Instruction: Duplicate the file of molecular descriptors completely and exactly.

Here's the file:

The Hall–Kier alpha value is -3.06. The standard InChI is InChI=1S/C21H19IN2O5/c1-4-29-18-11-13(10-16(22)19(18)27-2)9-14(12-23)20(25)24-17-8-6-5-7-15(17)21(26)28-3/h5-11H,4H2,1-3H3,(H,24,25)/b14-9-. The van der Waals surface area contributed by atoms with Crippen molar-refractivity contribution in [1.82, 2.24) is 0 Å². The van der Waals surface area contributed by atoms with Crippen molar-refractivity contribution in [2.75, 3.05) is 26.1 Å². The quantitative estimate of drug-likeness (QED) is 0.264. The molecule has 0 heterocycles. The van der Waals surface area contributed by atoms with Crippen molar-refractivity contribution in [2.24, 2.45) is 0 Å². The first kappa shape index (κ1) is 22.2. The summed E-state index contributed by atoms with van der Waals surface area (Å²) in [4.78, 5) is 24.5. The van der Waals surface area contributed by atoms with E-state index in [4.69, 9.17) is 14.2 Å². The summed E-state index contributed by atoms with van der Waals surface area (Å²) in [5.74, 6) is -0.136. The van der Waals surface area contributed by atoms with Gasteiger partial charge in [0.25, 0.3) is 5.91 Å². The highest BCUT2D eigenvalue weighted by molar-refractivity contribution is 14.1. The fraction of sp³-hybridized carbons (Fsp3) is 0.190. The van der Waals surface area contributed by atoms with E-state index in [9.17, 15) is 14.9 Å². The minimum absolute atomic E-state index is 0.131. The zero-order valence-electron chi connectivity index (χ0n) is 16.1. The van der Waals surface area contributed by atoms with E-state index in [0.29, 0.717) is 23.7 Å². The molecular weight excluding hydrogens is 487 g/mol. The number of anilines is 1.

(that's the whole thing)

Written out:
The Hall–Kier alpha value is -3.06. The standard InChI is InChI=1S/C21H19IN2O5/c1-4-29-18-11-13(10-16(22)19(18)27-2)9-14(12-23)20(25)24-17-8-6-5-7-15(17)21(26)28-3/h5-11H,4H2,1-3H3,(H,24,25)/b14-9-. The van der Waals surface area contributed by atoms with Crippen molar-refractivity contribution in [1.82, 2.24) is 0 Å². The van der Waals surface area contributed by atoms with Crippen molar-refractivity contribution in [2.75, 3.05) is 26.1 Å². The quantitative estimate of drug-likeness (QED) is 0.264. The molecule has 0 heterocycles. The van der Waals surface area contributed by atoms with Crippen molar-refractivity contribution in [2.24, 2.45) is 0 Å². The first kappa shape index (κ1) is 22.2. The summed E-state index contributed by atoms with van der Waals surface area (Å²) in [4.78, 5) is 24.5. The van der Waals surface area contributed by atoms with E-state index in [4.69, 9.17) is 14.2 Å². The summed E-state index contributed by atoms with van der Waals surface area (Å²) in [5.74, 6) is -0.136. The van der Waals surface area contributed by atoms with Gasteiger partial charge in [0.25, 0.3) is 5.91 Å². The highest BCUT2D eigenvalue weighted by molar-refractivity contribution is 14.1. The fraction of sp³-hybridized carbons (Fsp3) is 0.190. The van der Waals surface area contributed by atoms with E-state index in [9.17, 15) is 14.9 Å². The minimum absolute atomic E-state index is 0.131. The zero-order valence-electron chi connectivity index (χ0n) is 16.1. The van der Waals surface area contributed by atoms with E-state index in [0.29, 0.717) is 23.7 Å². The molecular weight excluding hydrogens is 487 g/mol. The number of anilines is 1.